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Chilorio Recipe from Sinaloa
Sinaloa, in the North West of the country opposite Baja California, is the home of the very regional Chilorio, which has spread north and east across the state’s borders but not much further. The best way to describe it is perhaps as the Sinaloaense cooks’ version of pork carnitas: pork simmered until beautifully soft and tender, shredded and gently fried in its own fat before being laced with a round, mellow sauce based on ancho chillies.
Chilorio more often than not finds its way into a wheat tortilla (far more traditional in northern Mexico than the corn variety) as a taco but it also goes into scrambled eggs and makes a delicious torta. To my mind, the flavour is less complex and interesting than conventional (let alone Yucatecan) carnitas but it is nevertheless deeply satisfying and rich, as well as distinctive because of the specific chilli used. It also has a welcome sharpness to it provided by the addition of a small amount of vinegar.
This use of vinegar, as well as the copious amounts of fat and the chillies, endow Chilorio with a long life. I have read that it will keep in the refrigerator for months, but I have to admit that I have never attempted to preserve it for more than a week or so – apart from anything else, it is too delectable to leave hanging around! However, I can understand the process which is akin to a French provincial duck confit, where the duck’s fat smothers the meat and thereby insulates and protects it.
My choice cut of meat for Chilorio is the shoulder, boned and in one piece - it carries a good layer of fat on it, and if by any chance this layer is a bit on the sparse side, lard, duck or goose fat, or even clarified butter, can be added at the frying stage. I do have to be honest and accept that Chilorio is not the healthiest of dishes due to this high fat content but it is terribly good! And it doesn't look, taste or feel fatty, just luscious. It is also very easy to make although it requires lengthy cooking.
When Chilorio is used as a filling for tacos, a bright fresh salsa is an excellent addition.
Shredded chillied pork from Sinaloa – Chilorio Sinaloense
Serves 4 to 6 as a filling for tacos
For the Chilorio:-
800 g/1 ¾ lb boneless pork shoulder, in one piece, with fat and skin
75 g/3 oz ancho chillies
50 ml/2 fl oz/scant ¼ cup white wine or cider vinegar
5 ml/1 tsp dried Mexican oregano
10 ml/2 tsp ground cumin
6 garlic cloves, peeled
Lard, duck or goose fat, or clarified butter, as needed
10 ml/2 tsp bouillon powder
Fine sea salt and freshly ground black pepper
Warm wheat or corn tortillas, to serve
For the Salsa Cruda:-
25 g/1 oz red onions, peeled and coarsely chopped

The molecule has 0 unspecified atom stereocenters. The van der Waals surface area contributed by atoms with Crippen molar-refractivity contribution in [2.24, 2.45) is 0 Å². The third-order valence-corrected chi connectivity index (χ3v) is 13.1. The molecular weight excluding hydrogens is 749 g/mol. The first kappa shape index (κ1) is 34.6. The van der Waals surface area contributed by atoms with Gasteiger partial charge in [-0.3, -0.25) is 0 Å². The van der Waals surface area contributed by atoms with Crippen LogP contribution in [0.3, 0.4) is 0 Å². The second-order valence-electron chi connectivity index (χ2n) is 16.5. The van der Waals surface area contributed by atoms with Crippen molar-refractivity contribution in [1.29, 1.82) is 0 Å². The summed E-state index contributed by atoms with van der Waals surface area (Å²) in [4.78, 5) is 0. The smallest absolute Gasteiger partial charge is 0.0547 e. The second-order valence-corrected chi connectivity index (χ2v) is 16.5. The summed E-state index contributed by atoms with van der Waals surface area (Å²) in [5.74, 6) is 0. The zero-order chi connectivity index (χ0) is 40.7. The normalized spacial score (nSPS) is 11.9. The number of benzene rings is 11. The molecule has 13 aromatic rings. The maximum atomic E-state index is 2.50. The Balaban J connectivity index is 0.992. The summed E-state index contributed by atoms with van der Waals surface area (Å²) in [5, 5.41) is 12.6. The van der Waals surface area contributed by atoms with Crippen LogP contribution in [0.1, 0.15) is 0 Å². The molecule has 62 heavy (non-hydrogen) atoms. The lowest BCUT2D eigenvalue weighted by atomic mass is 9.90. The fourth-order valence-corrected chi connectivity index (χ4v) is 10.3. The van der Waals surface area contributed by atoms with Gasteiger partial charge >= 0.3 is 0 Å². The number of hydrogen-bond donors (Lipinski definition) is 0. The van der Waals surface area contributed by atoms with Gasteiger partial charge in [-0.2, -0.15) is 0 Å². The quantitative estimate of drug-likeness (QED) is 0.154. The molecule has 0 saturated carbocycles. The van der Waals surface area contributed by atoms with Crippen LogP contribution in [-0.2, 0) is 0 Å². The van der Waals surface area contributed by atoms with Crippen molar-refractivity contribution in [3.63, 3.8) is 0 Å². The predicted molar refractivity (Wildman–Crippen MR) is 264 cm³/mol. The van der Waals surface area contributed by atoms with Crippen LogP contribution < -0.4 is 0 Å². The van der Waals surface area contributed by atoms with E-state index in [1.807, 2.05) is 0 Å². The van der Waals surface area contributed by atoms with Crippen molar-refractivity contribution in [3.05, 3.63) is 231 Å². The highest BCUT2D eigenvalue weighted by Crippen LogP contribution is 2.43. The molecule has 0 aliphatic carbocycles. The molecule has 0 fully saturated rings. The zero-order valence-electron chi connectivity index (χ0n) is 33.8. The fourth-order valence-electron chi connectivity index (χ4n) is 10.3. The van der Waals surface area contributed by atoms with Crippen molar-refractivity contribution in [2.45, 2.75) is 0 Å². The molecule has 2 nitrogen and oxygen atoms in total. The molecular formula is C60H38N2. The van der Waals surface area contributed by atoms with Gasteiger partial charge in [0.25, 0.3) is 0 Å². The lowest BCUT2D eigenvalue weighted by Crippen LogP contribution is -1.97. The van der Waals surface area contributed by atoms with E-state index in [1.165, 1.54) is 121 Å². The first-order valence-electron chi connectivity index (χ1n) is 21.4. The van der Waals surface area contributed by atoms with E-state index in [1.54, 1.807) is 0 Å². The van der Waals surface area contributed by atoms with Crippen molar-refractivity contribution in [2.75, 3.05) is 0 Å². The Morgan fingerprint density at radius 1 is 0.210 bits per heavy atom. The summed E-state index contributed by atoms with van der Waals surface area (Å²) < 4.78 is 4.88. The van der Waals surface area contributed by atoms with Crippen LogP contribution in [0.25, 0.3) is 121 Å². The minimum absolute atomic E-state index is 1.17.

1 garlic clove, peeled
2 green or red chillies, as hot or mild as you like, halved and deseeded
15 g/1/2 oz fresh coriander/cilantro, coarsely chopped
30 ml/2 tbsp olive oil
250 g/9 oz ripe tomatoes, quartered
Sea salt and freshly ground black pepper
Remove any string from the pork joint and place it in a saucepan where it fits relatively snugly. Pour in enough cold water to cover by 2.5 cm/1 in. Bring to the boil over medium heat then turn the heat right down, cover the pan and leave to simmer for one hour. Remove the lid and continue to cook until most of the liquid has evaporated and the meat is only about half covered. With a slotted spoon, transfer the pork to a plate and cool slightly. Leave the stock to simmer until all that is left in the pan is quietly sizzling fat. There should be at least 120 ml/4 fl oz/1/2 cup of fat; if not, add some lard, duck or goose fat, or clarified butter. This whole cooking process can take three or even four hours.
Tear the chillies open and remove the stalks, seeds and veins. Heat a heavy frying over medium heat and toast the chillies, pressing down on them with a spatula, until they start to smell aromatic, about 3 minutes. Flip them over and do the same on the other side. Place them in a bowl, cover with boiling water, put a small saucepan lid or plate on top to keep them submerged, and set them aside to soak for 30 minutes.
Lift the chillies out of their soaking water with a slotted spoon and place them in the bowl of a food processor. Add the vinegar, oregano, cumin, garlic and about half a cup of the chilli liquid. Process until very smooth, adding more liquid if necessary.
Peel the skin off the pork, making sure not to remove any of the fat, and discard it. With a large knife, cut the flesh into thick slices and add it to the rendered fat in the pan. Turn the heat up to medium and, using two forks, shred the meat into the fat – it will be incredibly tender by then – and fry it until it starts to turn golden. Sprinkle in the bouillon powder, pour in the chilli sauce, mix it in thoroughly, turn the heat right down and cook the Chilorio for 15 to 20 minutes, stirring often, until the meat has absorbed the sauce and it all looks fairly dry.
Make the Salsa Cruda close to serving time, as it tends to go soggy if it sits around for too long; and if you are not going to eat it immediately, don’t add any salt until you are ready to dish up. Place the onions, garlic, chillies, coriander and olive oil in a food processor and process until coarsely chopped. Add some seasoning and the tomatoes, and process again for just a few seconds, to break down the tomatoes – you are looking for a chunky texture, not a purée. Scrape into a bowl and check the seasoning.
To serve, spoon some Chilorio onto a warm tortilla, top with a good spoonful of Salsa Cruda, roll up and eat immediately.
Content copyright © 2014 by Isabel Hood. All rights reserved.
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